In previous articles we've discussed how location-based analysis using our Excel add-in, CDXZipStream, can be used to help build a marketing strategy. This includes analysis of population demographics by ZIP code, finding the closest proximity to customers or suppliers, even identifying geographic areas where a marketing campaign may be most effective against competitors.
But with the astronomical rise of internet commerce, where products and services can be easily found and purchased without leaving the comforts of home, is location still an important factor in marketing?
The short answer is overwhelmingly: yes! Brick-and-mortar stores are alive and well, but the definition of “location” now also needs to encompass the increasing use of mobile technology. As smartphones and other mobile devices are being used for checking email, doing web searches, and connecting to social networks, there is now the opportunity to do some highly targeted advertising and marketing based on a device (and its owner's) location.
It’s a small but fast-growing niche. By 2018, it is projected that location-based advertising and marketing will grow 54 percent a year, from $1.66 billion in 2013 to $14.8 billion in 2018, or about 7% of all digital advertising.
Location-based (or proximity) marketing has been around for a couple of years. In its most basic form businesses have taken advantage of the popularity of local search by listing on services like Google+ and Yelp. Commercial and social website advertising and push notifications also can be tied to device location. More sophisticated approaches can even couple local search with analysis of past buying or travel behaviors, to better identify potential customers.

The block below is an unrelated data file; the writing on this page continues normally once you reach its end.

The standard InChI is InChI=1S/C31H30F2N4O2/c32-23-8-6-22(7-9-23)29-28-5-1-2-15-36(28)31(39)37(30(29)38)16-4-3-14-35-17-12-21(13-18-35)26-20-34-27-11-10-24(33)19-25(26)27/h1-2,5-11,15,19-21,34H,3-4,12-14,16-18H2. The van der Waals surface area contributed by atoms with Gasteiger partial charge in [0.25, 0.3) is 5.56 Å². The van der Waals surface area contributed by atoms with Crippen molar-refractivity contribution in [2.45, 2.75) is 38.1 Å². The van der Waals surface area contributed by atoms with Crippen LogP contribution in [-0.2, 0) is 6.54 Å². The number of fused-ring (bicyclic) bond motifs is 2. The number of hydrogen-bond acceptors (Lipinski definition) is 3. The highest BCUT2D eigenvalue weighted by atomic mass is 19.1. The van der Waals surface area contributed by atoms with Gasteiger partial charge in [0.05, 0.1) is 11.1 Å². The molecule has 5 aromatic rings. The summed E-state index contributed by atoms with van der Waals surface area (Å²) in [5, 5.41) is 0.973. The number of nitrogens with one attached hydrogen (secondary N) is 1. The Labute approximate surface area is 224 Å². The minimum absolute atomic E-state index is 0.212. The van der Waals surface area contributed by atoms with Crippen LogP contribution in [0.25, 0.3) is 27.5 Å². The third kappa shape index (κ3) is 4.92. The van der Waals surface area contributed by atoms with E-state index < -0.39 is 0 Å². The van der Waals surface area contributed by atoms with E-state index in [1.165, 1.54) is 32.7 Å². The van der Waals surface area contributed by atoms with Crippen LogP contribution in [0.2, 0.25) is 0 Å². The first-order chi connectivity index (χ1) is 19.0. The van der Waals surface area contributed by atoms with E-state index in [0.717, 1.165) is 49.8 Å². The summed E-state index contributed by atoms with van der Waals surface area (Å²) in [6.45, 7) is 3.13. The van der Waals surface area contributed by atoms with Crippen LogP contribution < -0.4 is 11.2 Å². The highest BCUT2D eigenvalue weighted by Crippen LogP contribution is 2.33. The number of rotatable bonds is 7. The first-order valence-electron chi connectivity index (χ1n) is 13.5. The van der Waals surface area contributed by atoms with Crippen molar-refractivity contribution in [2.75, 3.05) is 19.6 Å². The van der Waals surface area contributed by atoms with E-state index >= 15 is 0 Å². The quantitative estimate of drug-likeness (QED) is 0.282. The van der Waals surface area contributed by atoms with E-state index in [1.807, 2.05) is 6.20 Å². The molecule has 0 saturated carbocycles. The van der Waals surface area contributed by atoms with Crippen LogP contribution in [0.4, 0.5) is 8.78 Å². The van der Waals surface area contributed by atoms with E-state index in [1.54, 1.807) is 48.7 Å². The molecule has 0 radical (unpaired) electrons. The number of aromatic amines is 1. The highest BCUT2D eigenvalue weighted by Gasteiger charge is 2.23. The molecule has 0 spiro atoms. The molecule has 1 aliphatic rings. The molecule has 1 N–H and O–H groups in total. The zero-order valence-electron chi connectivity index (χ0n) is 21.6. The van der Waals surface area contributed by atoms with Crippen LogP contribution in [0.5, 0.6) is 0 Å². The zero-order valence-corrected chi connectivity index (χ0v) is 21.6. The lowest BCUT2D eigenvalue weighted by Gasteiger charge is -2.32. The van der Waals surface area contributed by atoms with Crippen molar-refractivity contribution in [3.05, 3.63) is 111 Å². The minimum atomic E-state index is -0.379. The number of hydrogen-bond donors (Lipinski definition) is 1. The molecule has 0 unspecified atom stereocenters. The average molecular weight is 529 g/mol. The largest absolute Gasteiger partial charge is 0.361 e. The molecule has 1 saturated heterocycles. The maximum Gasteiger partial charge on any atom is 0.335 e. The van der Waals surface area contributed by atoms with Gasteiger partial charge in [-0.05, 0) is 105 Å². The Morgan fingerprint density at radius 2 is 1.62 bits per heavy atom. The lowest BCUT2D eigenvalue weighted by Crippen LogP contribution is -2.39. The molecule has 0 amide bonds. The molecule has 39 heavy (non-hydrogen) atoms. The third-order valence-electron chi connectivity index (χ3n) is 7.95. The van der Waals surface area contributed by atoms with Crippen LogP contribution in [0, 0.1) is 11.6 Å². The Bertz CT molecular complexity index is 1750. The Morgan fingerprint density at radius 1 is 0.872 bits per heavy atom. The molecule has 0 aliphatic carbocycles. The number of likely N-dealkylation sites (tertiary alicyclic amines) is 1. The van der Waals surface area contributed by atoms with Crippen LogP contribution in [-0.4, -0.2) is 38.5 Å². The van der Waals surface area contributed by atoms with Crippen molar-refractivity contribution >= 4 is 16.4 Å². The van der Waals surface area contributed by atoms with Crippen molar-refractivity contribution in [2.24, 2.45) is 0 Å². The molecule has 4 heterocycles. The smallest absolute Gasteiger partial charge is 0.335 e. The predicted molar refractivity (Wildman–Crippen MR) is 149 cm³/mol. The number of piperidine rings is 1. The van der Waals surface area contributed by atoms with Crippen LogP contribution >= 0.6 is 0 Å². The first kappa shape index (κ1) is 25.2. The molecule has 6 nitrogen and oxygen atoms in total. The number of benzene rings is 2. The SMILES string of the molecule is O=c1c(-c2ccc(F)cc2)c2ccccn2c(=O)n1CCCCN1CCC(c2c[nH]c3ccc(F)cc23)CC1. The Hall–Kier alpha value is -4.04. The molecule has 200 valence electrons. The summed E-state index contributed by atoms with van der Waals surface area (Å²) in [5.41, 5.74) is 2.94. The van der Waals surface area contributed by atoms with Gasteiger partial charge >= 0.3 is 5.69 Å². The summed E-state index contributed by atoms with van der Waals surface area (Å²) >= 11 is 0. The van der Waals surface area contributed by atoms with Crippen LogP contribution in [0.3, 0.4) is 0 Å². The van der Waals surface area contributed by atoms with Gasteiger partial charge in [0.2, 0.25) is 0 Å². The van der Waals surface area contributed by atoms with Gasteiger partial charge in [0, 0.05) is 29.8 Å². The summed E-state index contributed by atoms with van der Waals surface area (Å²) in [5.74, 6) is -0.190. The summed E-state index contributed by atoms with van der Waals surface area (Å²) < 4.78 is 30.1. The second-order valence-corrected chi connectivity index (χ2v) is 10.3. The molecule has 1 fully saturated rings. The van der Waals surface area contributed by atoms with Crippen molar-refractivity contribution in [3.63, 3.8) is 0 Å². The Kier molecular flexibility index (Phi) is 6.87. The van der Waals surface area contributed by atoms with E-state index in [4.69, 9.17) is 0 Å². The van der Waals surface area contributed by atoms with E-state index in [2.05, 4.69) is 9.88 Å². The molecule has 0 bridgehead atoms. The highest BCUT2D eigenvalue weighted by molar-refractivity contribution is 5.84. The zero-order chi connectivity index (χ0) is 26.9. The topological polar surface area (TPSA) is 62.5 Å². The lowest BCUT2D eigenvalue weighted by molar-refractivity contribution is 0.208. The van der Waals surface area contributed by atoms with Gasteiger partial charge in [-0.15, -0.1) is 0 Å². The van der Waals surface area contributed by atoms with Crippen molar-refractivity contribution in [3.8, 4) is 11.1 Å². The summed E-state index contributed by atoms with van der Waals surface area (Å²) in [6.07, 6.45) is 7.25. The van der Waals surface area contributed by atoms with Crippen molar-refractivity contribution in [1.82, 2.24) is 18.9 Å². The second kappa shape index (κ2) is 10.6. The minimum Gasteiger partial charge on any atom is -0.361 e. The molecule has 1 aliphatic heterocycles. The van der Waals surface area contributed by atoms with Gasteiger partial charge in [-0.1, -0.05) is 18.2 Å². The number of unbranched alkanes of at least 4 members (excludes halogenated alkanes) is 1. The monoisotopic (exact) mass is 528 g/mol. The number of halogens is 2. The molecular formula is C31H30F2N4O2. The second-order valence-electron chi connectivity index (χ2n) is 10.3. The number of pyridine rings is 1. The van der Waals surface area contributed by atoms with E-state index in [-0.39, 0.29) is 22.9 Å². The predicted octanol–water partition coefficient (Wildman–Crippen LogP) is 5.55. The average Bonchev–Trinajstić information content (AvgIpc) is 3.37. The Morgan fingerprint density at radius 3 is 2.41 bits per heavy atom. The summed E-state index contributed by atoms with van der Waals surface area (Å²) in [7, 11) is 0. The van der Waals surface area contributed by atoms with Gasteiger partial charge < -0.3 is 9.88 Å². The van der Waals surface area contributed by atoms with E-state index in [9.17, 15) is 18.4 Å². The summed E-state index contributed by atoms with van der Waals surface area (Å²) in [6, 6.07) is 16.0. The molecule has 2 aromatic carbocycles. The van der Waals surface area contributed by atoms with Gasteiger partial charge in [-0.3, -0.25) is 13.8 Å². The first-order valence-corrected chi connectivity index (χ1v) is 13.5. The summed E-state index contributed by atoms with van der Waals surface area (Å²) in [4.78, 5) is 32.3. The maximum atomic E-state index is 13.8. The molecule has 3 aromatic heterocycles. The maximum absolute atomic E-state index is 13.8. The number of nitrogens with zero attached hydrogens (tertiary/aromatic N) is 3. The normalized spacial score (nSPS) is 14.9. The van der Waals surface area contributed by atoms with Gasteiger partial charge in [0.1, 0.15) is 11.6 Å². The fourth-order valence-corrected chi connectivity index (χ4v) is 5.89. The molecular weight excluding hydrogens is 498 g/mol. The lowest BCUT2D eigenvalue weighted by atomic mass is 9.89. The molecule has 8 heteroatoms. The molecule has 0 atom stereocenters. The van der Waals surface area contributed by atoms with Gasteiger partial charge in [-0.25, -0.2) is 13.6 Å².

But the newest trend in location-based marketing is tied to the new Beacon technology, such as Apple's IBeacon, an “indoor proximity system” that can initiate actions on an iOS 7 device based on its location. For example, enter a particular area of a store or mall with an iPhone in your pocket and you can opt-in to receive coupons, notification of sales or special events; you can even pay for merchandise with your own phone, without having to stand in line. Beacon-based technology is now being rolled out in a wide variety of locations such as airports, department stores, hotels, and of course, Apple stores. Here’s a quick look at Paypal’s version:
Location-based marketing programs will need to carefully address issues such as opt-in policies, privacy protection, and the dangers of “message overload”, but will ultimately be able to deliver "hyper-contextual" content for creating new revenue opportunities. To find out more about location-based marketing, here are some resources to get you started:
What is Apple iBeacon? Here's What You Need to Know
Location-Based Marketing for Dummies
4 Location-Based Marketing Tactics That Are Working
The Location-Based Marketing Association